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Despite tragedies, gun violence remains rampant in US Comment on this post ↓
December 16th, 2013 by Warren Swil

Personal use of

weapons deeply

embedded in culture

Bill Moyers hosted an insightful discussion on the cultural roots of gun violence in American.

MORE THAN a year after the shocking schoolhouse shooting at Newtown, Connecticut, little has changed in the picture of gun violence in the US.
Some attempts have been made at stricter gun control laws on a state-by-state basis, but the national conversation and staggering numbers of deaths – including those of children – remains largely unchanged.
An insightful analysis of why so little has happened despite the Newtown shootings was offered over the weekend by a noted cultural historian and author who has spent his life studying the issue.
It appears that violence – especially the use of guns – is so deeply embedded in the American psyche it will be almost impossible to dislodge. The tragedies will continue.

THIS ALARMING insight was provided by Richard Slotkin, Olin Professor Emeritus of English and American Studies at Wesleyan University in a Dec. 13 segment on the show Moyers & Company titled Richard Slotkin on Guns and Violence.

The web site where you can find the Bill Moyers interview with Richard Slotkin. Click image to enlarge.

In the program notes, we learn that “Slotkin has spent his life studying and writing about the violence that has swirled through American history and taken root deep in our culture.
“In his works of history and fiction, Slotkin tracks how everything from literature, movies and television to society and politics has been influenced by this violent past including the gun culture that continues to dominate, wound and kill.”
According to Slotkin, the acceptance of guns as a means to resolve disputes began even before the country’s founding with the frontier wars waged to conquer the vast territory of North America.
The gunslinger cowboy remains an American icon.
It continues in the present with gun-toting heroes depicted in movies, television and especially video games.
The gunman in Newtown, Adam Lanza, behaved as if he was following a script from a video game, Slotkin explains.
“[P]eople will model their behavior on examples that they consider to be heroic,” Slotkin said.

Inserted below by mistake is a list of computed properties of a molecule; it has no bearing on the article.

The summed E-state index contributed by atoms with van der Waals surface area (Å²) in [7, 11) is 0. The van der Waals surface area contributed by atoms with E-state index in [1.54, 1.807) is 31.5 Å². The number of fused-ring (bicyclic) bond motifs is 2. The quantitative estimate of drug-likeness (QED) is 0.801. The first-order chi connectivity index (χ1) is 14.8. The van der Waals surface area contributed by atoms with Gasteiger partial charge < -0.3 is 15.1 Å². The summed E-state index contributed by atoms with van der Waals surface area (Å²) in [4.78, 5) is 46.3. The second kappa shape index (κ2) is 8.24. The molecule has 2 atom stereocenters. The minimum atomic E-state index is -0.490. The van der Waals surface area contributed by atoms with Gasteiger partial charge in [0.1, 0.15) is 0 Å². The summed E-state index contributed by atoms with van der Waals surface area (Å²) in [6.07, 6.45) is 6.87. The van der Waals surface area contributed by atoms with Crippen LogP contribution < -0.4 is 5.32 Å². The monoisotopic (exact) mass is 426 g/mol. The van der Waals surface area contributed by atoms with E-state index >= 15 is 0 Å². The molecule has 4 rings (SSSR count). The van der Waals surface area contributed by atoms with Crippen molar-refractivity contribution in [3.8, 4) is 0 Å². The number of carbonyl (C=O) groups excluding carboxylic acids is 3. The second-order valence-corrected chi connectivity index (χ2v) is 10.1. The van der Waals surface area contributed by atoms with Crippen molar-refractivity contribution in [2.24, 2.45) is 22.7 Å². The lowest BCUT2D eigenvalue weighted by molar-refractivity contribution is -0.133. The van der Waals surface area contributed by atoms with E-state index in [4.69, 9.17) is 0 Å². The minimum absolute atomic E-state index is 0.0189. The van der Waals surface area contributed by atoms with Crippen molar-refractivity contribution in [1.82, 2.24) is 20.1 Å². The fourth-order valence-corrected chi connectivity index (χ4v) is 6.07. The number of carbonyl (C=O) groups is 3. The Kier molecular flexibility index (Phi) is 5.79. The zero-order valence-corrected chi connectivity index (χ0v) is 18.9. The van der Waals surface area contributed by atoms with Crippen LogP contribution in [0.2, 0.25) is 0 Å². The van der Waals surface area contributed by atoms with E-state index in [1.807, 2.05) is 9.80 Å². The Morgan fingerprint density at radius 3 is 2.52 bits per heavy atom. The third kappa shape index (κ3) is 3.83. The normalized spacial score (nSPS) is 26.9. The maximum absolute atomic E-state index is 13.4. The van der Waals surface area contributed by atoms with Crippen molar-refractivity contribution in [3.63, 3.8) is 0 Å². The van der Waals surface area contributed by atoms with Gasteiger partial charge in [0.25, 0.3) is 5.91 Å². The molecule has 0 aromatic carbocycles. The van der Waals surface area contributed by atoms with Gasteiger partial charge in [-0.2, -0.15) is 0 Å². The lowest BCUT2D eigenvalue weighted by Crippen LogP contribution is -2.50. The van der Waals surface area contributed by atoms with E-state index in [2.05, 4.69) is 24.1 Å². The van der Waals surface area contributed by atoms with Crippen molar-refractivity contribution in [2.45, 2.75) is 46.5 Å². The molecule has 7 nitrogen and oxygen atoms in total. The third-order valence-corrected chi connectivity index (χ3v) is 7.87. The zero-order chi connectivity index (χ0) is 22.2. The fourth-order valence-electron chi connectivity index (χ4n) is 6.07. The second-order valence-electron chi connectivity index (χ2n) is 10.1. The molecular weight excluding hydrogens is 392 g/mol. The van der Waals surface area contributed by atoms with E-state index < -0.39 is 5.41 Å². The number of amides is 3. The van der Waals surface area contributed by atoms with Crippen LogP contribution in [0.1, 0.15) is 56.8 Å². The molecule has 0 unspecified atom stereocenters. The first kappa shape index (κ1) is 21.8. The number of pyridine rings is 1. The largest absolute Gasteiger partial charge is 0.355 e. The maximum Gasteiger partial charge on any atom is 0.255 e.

“And what Lanza did was really to indoctrinate himself and train himself in a way analogous to the way we now use videogames to train the military.”
Lanza and many others take their cues from the games (or television and movie heroes) which validate their actions in various ways. “You triumph within a narrative, or you simply score points and build up a score,” Slotkin explains.
“You internalize a model of heroic behavior from the media that purvey the myths that shape your society.”
On the societal level, Slotkin says, there are those who believe they have a constitutional right to violently resist the government under the Second Amendment.
“That’s dangerous stupidity and nonsense,” he says.
“The thing that’s different, that’s exceptional about American gun culture, so called, is the license that we grant for the private use of deadly force. Other countries have similar levels of guns in the home – and the guns are kept at home.”
Among the other countries where private ownership of guns is also allowed is Australia, which also experienced a mass shooting tragedy that claimed the lives of children and adults.

The article in The Guardian by Rebecca Peters on gun control in Australia.

Writing in The Guardian in the UK on Dec. 14 in the article When will the US learn from Australia? Stricter gun control laws save lives Rebecca Peters says:
“Our tragedy occurred in 1996 at the Port Arthur historic site in Tasmania, one of Australia’s most popular tourist destinations. The dead numbered 35, with more than 20 others injured. The victims ranged in age from 3 to 72.”
But the reaction in Australia was markedly different from that in the US after Newtown.
“The tragedy ignited an explosion of public outrage, soul-searching and demands for better regulation of guns,” Peters writes. “We changed our laws. As a result, gun deaths in Australia have dropped by two-thirds, and we have never had another mass shooting.”
Peters led the campaign to reform Australia’s gun laws, and was Director of the International Action Network on Small Arms.
It is notable that there is no Second Amendment movement in Australia, nor the long history – and cultural approval of – gun violence.
“The 1996 reforms made gun laws stronger and uniform across Australia,” Peters writes.
Since the tragedy, gun ownership requires a license, and every sale is subject to a 28-day waiting period.
“Australia didn’t ban guns. Hunting and shooting are still thriving. But by adopting laws that give priority to public safety, we have saved thousands of lives,” Peters writes.
So it seems that a rational public response after a tragic incident of gun violence can make a difference.
It is a national embarrassment that so little of real consequence has changed in the US since the Newtown massacre.
The stranglehold that the gun lobby has on the federal government is a manifestation of deeper ills in our society. But the culture of gun violence is as much at fault; videogames like Grand Theft Auto make the perpetrators into heroes, and reward violent resolution of conflicts.
It is little wonder so many Americans feel it is acceptable to draw a gun at the slightest provocation, and settle even minor disputes this way. The end result is carnage on an enormous scale. The real tragedy is that much of it could be prevented.

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